In the process of horrifying and terrifying most of society, ISIS has garnered a significant amount of admiration, and not only among isolated, oppressed, and confused Muslims. The US media has taken note of the fact that a number of western young people from places like Minnesota, Australia, and Colorado have been attempting to join the sect of deranged murderers in black informs.

This really shouldn’t be a surprise to anyone. Why wouldn’t young people — raised on a steady diet of shoot-em-up action movies and told to “support our troops” who destroy innocent civilians with cruise missiles — come to admire a group like ISIS? If one’s ethical system is based on “might makes right” or “peace through superior firepower,” ISIS has a lot going for them.

The writer Ayn Rand, whose personal diaries were full of admiration for individuals like William Hickman who strangled his wife, would undoubtedly have swooned in admiration for ISIS. What other individuals have terrified the entire world, “written their own moral code” and refused to “conform” more than the “Islamic State”? ISIS is the incarnate ideal of the western free market-oriented right-wing, as its members slaughter without compassion and market their terrorist brand like high-tech entrepreneurs.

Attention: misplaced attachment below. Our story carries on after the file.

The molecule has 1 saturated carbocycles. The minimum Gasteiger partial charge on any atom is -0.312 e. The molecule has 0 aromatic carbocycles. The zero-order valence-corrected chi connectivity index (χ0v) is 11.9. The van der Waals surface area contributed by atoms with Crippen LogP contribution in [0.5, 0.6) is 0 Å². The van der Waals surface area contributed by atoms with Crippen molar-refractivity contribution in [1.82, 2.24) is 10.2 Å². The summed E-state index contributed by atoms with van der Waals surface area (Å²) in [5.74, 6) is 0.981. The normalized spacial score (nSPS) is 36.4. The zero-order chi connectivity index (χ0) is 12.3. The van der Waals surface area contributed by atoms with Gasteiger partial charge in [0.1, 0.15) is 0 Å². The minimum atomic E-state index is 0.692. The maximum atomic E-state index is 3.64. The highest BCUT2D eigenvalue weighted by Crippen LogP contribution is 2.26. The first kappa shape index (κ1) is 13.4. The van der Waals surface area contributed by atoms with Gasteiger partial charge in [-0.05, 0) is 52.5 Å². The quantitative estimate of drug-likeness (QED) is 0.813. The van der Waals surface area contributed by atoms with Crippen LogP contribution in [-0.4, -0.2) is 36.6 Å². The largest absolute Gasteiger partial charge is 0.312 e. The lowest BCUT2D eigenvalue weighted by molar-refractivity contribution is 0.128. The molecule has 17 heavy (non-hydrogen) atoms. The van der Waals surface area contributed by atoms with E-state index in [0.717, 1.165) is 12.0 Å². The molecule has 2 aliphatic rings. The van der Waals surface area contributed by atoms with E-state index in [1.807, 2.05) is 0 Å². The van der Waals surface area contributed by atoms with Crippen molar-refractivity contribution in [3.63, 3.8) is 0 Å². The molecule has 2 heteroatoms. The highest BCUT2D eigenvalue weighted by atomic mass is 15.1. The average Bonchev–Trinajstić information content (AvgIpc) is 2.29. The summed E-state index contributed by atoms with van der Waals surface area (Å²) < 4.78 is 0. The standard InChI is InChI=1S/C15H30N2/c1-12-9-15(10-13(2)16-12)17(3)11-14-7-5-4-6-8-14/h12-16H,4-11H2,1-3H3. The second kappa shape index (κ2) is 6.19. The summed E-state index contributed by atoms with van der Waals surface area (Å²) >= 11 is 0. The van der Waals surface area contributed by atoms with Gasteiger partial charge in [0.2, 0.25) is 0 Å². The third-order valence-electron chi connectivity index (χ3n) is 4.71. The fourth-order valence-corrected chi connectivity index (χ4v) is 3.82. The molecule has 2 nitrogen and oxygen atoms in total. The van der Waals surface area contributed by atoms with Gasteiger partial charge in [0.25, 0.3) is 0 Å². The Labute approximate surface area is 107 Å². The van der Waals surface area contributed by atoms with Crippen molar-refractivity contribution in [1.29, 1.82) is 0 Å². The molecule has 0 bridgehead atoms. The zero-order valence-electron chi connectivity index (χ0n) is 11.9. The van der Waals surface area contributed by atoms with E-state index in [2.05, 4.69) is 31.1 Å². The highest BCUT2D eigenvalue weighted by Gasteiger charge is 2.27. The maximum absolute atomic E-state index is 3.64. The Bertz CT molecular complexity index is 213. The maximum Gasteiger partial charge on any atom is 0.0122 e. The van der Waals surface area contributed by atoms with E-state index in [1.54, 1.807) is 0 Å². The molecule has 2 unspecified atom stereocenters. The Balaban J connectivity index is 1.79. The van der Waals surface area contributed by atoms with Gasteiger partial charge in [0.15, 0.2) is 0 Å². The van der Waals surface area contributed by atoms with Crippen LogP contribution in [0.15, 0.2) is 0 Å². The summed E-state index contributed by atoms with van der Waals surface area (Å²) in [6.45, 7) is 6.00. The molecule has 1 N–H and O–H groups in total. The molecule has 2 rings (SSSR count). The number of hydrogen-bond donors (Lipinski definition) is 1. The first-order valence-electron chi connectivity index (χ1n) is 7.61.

No one can deny that the United States had a role in the creation of ISIS. Not only was the somewhat stable society of Iraq cast into complete chaos and ruin by US invasion, but Syria has also been destabilized. The United States along with European and Gulf State allies have poured billions of dollars into efforts to overthrow the Syrian Arab Republic. In the name of “human rights,” while demonizing Syrian President Bashar Assad, every effort has been made to fund violent extremist organizations.

Many ISIS fighters are red-haired Chechens. For decades the United States has funded Sunni takfiris to destabilize the southern parts of the Soviet Union and the Russian Federation. These forces have now found their way to Syria.

The majority of social media activity supporting ISIS originates within Saudi Arabia, Turkey, and Jordan, all governed by US-aligned regimes. Turkey, a US-aligned regime and NATO member, currently allows trucks to cross its border every day and deliver supplies to ISIS-controlled territories.

While declaring “God has commanded us never to attack Israel,” ISIS has unleashed its terrorism against the Syrian Arab Republic, the Shia community in Iraq, and the revolutionary movement for independence in Yemen. While the US was able to very quickly topple the government of Saddam Hussein, aside from a few demagogic speeches, very little has been done by the United States to defeat the ISIS terrorists. US leaders are happy to publicize ISIS atrocities in order to demonize Islam and justify drone strikes. But while doing so, the Pentagon brass are basically sitting back and allowing ISIS to fight their enemies for them. They hope that ISIS can topple Assad and reduce Syria to the same kind of chaos that has overtaken Iraq, Afghanistan, and Libya.